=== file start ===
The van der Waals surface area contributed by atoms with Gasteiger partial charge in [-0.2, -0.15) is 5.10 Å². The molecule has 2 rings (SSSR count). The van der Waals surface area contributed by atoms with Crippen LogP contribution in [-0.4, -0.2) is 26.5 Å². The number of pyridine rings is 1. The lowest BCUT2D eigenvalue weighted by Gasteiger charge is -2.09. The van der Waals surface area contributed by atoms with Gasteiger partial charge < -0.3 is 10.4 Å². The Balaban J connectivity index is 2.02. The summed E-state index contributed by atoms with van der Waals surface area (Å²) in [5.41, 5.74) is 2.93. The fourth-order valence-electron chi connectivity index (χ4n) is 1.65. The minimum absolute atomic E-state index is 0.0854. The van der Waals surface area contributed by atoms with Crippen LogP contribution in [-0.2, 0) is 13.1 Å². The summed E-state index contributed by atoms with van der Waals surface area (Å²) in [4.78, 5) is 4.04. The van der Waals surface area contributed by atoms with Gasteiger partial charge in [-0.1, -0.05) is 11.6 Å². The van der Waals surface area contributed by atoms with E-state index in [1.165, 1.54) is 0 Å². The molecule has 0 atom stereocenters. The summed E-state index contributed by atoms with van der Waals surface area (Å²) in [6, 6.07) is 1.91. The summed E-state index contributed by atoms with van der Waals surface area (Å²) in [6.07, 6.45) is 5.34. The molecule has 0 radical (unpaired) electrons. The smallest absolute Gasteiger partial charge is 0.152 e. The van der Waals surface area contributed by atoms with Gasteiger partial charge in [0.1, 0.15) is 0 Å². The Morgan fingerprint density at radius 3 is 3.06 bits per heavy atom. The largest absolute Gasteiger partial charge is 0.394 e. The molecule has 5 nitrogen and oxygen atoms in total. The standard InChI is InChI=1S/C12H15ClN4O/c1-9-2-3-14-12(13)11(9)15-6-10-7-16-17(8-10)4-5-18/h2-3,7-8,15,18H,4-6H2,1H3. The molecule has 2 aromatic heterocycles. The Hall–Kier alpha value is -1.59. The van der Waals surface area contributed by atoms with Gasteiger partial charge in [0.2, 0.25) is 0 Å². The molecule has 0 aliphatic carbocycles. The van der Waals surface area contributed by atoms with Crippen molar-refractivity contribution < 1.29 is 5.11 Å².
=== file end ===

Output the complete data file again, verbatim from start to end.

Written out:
The van der Waals surface area contributed by atoms with Gasteiger partial charge in [-0.2, -0.15) is 5.10 Å². The molecule has 2 rings (SSSR count). The van der Waals surface area contributed by atoms with Crippen LogP contribution in [-0.4, -0.2) is 26.5 Å². The number of pyridine rings is 1. The lowest BCUT2D eigenvalue weighted by Gasteiger charge is -2.09. The van der Waals surface area contributed by atoms with Gasteiger partial charge < -0.3 is 10.4 Å². The Balaban J connectivity index is 2.02. The summed E-state index contributed by atoms with van der Waals surface area (Å²) in [5.41, 5.74) is 2.93. The fourth-order valence-electron chi connectivity index (χ4n) is 1.65. The minimum absolute atomic E-state index is 0.0854. The van der Waals surface area contributed by atoms with Crippen LogP contribution in [-0.2, 0) is 13.1 Å². The summed E-state index contributed by atoms with van der Waals surface area (Å²) in [4.78, 5) is 4.04. The van der Waals surface area contributed by atoms with Gasteiger partial charge in [-0.1, -0.05) is 11.6 Å². The van der Waals surface area contributed by atoms with E-state index in [1.165, 1.54) is 0 Å². The molecule has 0 atom stereocenters. The summed E-state index contributed by atoms with van der Waals surface area (Å²) in [6, 6.07) is 1.91. The summed E-state index contributed by atoms with van der Waals surface area (Å²) in [6.07, 6.45) is 5.34. The molecule has 0 radical (unpaired) electrons. The smallest absolute Gasteiger partial charge is 0.152 e. The van der Waals surface area contributed by atoms with Gasteiger partial charge in [0.1, 0.15) is 0 Å². The Morgan fingerprint density at radius 3 is 3.06 bits per heavy atom. The largest absolute Gasteiger partial charge is 0.394 e. The molecule has 5 nitrogen and oxygen atoms in total. The standard InChI is InChI=1S/C12H15ClN4O/c1-9-2-3-14-12(13)11(9)15-6-10-7-16-17(8-10)4-5-18/h2-3,7-8,15,18H,4-6H2,1H3. The molecule has 2 aromatic heterocycles. The Hall–Kier alpha value is -1.59. The van der Waals surface area contributed by atoms with Gasteiger partial charge in [0.2, 0.25) is 0 Å². The molecule has 0 aliphatic carbocycles. The van der Waals surface area contributed by atoms with Crippen molar-refractivity contribution < 1.29 is 5.11 Å².